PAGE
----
Sembawang Hot Spring to be developed into 1-hectare park by 2019

Sembawang Hot Spring to be developed into 1-hectare park by 2019

Sembawang Hot Spring, the only hot spring on mainland Singapore, will be developed into a community park 10 times its current size. 

SINGAPORE: Sembawang Hot Spring, the only hot spring on mainland Singapore, will be developed into a community park 10 times its current size. 

The National Parks Board (NParks) said it would keep the rustic, kampung-like feel of the hot spring while turning the 0.1 hectare space, now tucked about 100m off Gambas Avenue, into a 1.1 hectare park.

NParks unveiled these plans at a public exhibition on Saturday (Nov 25). Among planned additions are a cascading pool cum foot bath, sheltered seating areas as well as a café and a floral walk.

Sembawang Hot Spring Artist Impression 2
An artist's impression of the revamped entrance of Sembawang Hot Springs. (Courtesy of NParks)

Edible plants such as ginger, rambutan and chiku will be planted along the floral walkway to evoke memories of a bygone era in Singapore and also to preserve the hot spring’s untouched feel. 

Sembawang Hot Spring main pic
Sembawang Hot Spring. (Photo: Vanessa Paige Chelvan)

“Many of the residents from Sembawang and Yishun used to live in kampungs around here. They know how it was like back then and they also reminisce about the past," said Minister for Education (Higher Education and Skills) Ong Ye Kung, who visited the exhibition on Saturday.  

"They know that Singapore, between highly developed buildings and city centres versus a kampong atmosphere, can co-exist. And I think this is a fine place to demonstrate that." 

Work on the park will begin in early 2018 and are expected to be completed by 2019.

Among the first to scribble a light-hearted suggestion was Coordinating Minister for Infrastructure and Minister for Transport Khaw Boon Wan.

“Let the chickens in!” he wrote on a Post-It note, before sticking it onto a board set up to collect public feedback.

Sembawang Hot Spring Amrin
MP for Sembawang GRC Amrin Amin (in orange shirt) finds the water hot. (Photo: Vanessa Paige Chelvan)

Besides Mr Ong, Mr Khaw was accompanied by Members of Parliament from Nee Soon and Sembawang GRCs, including Mr Muhammad Faishal Ibrahim, Dr Lee Bee Wah, Mr Amrin Amin and Mr Vikram Nair.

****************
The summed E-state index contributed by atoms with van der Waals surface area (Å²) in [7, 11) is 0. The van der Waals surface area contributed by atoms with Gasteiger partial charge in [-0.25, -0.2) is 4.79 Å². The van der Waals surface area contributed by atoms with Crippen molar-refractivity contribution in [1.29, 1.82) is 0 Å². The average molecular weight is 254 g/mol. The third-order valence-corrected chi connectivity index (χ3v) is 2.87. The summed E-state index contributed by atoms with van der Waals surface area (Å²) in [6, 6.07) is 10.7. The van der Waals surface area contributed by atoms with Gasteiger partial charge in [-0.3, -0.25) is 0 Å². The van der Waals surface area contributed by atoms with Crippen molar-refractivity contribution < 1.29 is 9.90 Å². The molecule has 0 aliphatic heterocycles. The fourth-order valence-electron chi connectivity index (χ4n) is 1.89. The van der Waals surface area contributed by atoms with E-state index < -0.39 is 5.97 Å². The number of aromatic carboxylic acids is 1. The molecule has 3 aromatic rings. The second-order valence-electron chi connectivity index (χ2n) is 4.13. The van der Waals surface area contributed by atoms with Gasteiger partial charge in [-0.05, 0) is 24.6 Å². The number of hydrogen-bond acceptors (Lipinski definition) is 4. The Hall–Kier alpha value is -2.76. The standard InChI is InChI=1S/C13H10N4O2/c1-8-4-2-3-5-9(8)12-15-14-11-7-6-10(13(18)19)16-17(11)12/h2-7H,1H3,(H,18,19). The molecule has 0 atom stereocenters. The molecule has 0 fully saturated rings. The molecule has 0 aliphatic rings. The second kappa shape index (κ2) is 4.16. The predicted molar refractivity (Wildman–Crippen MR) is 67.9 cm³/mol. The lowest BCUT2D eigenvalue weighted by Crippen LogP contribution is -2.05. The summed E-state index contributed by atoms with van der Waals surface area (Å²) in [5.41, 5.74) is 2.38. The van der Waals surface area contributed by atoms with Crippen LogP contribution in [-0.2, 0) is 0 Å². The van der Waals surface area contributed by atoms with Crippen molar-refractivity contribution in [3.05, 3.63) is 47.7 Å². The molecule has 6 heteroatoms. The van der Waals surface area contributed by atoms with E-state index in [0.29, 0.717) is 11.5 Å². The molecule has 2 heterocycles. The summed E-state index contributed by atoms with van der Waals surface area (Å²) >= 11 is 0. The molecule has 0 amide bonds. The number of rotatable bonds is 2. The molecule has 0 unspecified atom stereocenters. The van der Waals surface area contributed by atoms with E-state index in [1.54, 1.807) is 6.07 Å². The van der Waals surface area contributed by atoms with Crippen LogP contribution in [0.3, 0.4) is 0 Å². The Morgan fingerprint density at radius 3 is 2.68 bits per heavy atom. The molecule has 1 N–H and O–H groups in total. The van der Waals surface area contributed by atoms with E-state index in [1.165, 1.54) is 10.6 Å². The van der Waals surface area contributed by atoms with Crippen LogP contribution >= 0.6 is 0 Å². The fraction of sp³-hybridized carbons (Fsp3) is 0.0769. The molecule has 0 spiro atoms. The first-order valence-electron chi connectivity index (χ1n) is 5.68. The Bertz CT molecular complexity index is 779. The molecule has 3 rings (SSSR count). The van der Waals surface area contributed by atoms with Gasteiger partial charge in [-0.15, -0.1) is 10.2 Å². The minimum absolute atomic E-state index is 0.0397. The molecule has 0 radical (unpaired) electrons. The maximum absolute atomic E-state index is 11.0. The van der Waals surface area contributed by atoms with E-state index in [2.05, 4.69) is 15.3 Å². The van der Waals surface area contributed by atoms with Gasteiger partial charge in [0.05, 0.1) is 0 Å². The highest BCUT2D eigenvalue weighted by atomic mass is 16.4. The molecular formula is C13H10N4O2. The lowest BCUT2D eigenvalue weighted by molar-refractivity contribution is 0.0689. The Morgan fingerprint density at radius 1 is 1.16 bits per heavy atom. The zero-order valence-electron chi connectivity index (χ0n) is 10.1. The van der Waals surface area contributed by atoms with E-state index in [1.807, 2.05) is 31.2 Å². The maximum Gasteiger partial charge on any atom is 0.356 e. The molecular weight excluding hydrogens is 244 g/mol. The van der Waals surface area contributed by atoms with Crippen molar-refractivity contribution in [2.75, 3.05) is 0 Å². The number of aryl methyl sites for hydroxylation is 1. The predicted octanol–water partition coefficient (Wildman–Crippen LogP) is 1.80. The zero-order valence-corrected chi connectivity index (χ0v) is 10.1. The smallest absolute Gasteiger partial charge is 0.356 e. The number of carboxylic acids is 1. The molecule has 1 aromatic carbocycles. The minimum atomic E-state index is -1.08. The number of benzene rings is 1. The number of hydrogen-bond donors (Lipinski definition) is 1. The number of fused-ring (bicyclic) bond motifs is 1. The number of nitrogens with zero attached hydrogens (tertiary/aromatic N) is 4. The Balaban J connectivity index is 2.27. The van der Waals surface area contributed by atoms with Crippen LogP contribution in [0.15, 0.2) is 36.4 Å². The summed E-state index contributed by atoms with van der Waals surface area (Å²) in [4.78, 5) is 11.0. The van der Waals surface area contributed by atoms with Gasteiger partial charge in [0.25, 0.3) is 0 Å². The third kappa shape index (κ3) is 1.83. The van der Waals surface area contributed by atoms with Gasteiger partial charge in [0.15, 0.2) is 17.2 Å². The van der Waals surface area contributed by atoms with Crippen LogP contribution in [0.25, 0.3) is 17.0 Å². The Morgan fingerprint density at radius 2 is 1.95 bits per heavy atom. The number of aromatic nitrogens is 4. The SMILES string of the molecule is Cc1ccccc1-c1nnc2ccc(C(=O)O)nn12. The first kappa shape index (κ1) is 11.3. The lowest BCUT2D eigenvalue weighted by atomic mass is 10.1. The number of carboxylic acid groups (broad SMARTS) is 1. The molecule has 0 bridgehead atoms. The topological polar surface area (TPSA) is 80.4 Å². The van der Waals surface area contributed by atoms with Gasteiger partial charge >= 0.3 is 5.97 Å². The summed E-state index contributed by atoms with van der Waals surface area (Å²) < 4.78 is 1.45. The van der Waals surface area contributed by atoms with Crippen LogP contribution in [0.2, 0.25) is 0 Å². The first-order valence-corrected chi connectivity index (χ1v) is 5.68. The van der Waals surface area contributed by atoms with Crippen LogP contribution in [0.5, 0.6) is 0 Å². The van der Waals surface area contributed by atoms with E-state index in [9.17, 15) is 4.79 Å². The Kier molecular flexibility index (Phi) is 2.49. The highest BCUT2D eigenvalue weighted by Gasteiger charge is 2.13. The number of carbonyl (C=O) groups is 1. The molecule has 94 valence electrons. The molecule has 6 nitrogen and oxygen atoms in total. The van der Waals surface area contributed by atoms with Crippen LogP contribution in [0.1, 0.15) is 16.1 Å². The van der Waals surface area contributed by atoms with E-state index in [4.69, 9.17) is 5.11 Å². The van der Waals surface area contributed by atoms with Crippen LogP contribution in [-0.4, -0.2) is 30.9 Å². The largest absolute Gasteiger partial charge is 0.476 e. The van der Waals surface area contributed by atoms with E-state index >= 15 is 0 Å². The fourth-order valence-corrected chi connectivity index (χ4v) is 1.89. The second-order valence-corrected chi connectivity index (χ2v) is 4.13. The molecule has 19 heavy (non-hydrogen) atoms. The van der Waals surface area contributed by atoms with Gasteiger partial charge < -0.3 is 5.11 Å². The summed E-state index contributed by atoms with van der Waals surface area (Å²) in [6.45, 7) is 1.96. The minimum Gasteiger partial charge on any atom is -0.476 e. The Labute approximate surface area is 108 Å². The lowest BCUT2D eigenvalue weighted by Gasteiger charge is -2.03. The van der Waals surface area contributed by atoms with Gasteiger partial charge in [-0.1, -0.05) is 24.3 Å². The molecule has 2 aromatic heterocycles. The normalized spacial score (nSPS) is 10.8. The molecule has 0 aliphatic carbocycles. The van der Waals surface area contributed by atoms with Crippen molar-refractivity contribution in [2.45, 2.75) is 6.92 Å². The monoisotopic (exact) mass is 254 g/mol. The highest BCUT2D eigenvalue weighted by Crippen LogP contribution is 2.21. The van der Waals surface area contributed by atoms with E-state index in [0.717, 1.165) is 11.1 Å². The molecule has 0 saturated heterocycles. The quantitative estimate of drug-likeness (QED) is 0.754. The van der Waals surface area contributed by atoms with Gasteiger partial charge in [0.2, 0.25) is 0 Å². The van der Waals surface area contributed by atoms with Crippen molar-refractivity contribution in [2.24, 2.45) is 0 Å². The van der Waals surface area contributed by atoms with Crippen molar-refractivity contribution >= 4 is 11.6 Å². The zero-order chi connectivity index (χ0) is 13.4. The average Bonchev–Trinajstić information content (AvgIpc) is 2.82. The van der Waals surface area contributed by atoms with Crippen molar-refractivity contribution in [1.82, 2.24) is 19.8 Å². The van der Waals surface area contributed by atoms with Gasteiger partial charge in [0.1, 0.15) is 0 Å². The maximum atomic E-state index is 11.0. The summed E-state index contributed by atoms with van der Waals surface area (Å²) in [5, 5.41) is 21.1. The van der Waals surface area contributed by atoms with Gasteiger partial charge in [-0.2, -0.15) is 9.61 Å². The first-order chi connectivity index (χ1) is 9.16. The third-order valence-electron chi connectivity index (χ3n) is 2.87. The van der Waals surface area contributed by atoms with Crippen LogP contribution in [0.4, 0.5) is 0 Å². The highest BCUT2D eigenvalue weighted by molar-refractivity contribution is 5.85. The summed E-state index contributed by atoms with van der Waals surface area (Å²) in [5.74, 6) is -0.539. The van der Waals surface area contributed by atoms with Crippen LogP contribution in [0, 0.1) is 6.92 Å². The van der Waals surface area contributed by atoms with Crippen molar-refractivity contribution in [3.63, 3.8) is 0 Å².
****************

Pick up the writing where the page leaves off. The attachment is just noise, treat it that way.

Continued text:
They planted the first trees along the walkway, toured the exhibition and chatted to regular users of the hot spring. They even sampled soft-boiled eggs cooked by the spring’s steaming water and soaked their feet in pails of warm spring water, much to the delight of residents.

Eggs being cooked at Sembawang Hot Spring
Eggs being cooked at Sembawang Hot Spring. (Photo: Vanessa Paige Chelvan)

“We are a concrete jungle, with lots of tall buildings, highly developed places and intensified plot ratios," said Mr Ong. 

"So to find a jewel like this in Singapore is really rare, and we’re quite determined to keep this rustic vibe with the kampung spirit going."

More chilling out at Sembawang Hot Spring
People relaxing and soaking their legs at the Sembawang Hot Spring. The red brick building is where the hot spring well is - and it is locked for safety reasons. (Photo: Vanessa Paige Chelvan)

Sembawang Hot Spring Artist Impression 1
An artist's impression of a water collection point at Sembawang Hot Springs. (Courtesy of NParks)

ONCE A THERMAL BATHHOUSE FOR JAPANESE SOLDIERS

The Sembawang Hot Spring was discovered in 1908 on the grounds owned by a Chinese merchant, Seah Eng Keong. Since then, the land has changed hands a few times.

It was once a thermal bathhouse for Japanese soldiers, after their occupation of Singapore during World War II. Later in the 1960s, local media reported suggestions were made to develop the area into a tourist spa resort, restaurant, miniature golf course or nature reserve - but none came to fruition.

These ideas were put forth to local food and beverage conglomerate Fraser and Neave (F&N), who had acquired the land in 1921 after buying over an on-site spring water bottling plant established by the grounds’ original owner, Seah Eng Keong.

Old fogeys enjoying at Sembawang Hot Spring
People soaking their feet in water at a collection point at the Sembawang Hot Spring. (Photo: Vanessa Paige Chelvan)

According to a signboard at the entrance of the spring, it was not the Chinese merchant who first discovered the spring in 1908, but a British soldier named William Arthur Bates Goodall.

The Ministry of Defence (MINDEF) acquired the land in 1985, and in 2002 built much of the present infrastructure, including the entrance gate, perimeter fence, cemented walkway, concrete floor and standpipes.

MINDEF will return the land to the state, which will hand the plot to NParks ahead of works slated to begin next year.

The public exhibition at the hot springs will be held until Dec 3, and members of the public are invited to pen their thoughts on development plans. 

The public can also view these plans and share their ideas until Dec 10 at https://www.nparks.gov.sg/contribute/sembawanghotspringpark.

Source: CNA/rw

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